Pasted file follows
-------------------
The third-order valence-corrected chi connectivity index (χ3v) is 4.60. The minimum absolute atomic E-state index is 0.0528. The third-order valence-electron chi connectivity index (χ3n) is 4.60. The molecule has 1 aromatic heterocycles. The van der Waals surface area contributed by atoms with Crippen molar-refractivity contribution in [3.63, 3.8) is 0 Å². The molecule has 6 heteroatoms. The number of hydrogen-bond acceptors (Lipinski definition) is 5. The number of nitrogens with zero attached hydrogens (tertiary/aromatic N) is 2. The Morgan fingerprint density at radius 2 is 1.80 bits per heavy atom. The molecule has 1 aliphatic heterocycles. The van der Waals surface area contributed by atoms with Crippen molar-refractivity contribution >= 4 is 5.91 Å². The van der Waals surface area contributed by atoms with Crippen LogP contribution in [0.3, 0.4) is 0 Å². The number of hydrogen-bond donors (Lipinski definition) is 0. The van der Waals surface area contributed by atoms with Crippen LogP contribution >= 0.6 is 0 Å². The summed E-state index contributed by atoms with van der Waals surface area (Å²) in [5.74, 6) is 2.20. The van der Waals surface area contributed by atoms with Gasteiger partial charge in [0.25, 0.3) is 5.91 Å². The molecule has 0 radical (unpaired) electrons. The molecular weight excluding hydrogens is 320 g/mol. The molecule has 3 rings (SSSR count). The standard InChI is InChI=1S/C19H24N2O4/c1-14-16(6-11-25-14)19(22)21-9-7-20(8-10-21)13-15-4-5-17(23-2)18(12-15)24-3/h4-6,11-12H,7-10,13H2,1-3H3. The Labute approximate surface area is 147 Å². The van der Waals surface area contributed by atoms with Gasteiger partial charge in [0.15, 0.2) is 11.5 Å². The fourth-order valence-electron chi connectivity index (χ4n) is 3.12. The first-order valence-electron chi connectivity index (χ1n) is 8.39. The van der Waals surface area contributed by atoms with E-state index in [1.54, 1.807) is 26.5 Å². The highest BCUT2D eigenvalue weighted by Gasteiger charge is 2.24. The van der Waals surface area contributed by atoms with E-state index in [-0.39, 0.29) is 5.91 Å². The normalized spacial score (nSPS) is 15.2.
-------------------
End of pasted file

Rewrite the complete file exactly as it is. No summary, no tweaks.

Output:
The third-order valence-corrected chi connectivity index (χ3v) is 4.60. The minimum absolute atomic E-state index is 0.0528. The third-order valence-electron chi connectivity index (χ3n) is 4.60. The molecule has 1 aromatic heterocycles. The van der Waals surface area contributed by atoms with Crippen molar-refractivity contribution in [3.63, 3.8) is 0 Å². The molecule has 6 heteroatoms. The number of hydrogen-bond acceptors (Lipinski definition) is 5. The number of nitrogens with zero attached hydrogens (tertiary/aromatic N) is 2. The Morgan fingerprint density at radius 2 is 1.80 bits per heavy atom. The molecule has 1 aliphatic heterocycles. The van der Waals surface area contributed by atoms with Crippen molar-refractivity contribution >= 4 is 5.91 Å². The van der Waals surface area contributed by atoms with Crippen LogP contribution in [0.3, 0.4) is 0 Å². The number of hydrogen-bond donors (Lipinski definition) is 0. The van der Waals surface area contributed by atoms with Crippen LogP contribution >= 0.6 is 0 Å². The summed E-state index contributed by atoms with van der Waals surface area (Å²) in [5.74, 6) is 2.20. The van der Waals surface area contributed by atoms with Gasteiger partial charge in [0.25, 0.3) is 5.91 Å². The molecule has 0 radical (unpaired) electrons. The molecular weight excluding hydrogens is 320 g/mol. The molecule has 3 rings (SSSR count). The standard InChI is InChI=1S/C19H24N2O4/c1-14-16(6-11-25-14)19(22)21-9-7-20(8-10-21)13-15-4-5-17(23-2)18(12-15)24-3/h4-6,11-12H,7-10,13H2,1-3H3. The Labute approximate surface area is 147 Å². The van der Waals surface area contributed by atoms with Gasteiger partial charge in [0.15, 0.2) is 11.5 Å². The fourth-order valence-electron chi connectivity index (χ4n) is 3.12. The first-order valence-electron chi connectivity index (χ1n) is 8.39. The van der Waals surface area contributed by atoms with E-state index in [1.54, 1.807) is 26.5 Å². The highest BCUT2D eigenvalue weighted by Gasteiger charge is 2.24. The van der Waals surface area contributed by atoms with E-state index in [-0.39, 0.29) is 5.91 Å². The normalized spacial score (nSPS) is 15.2.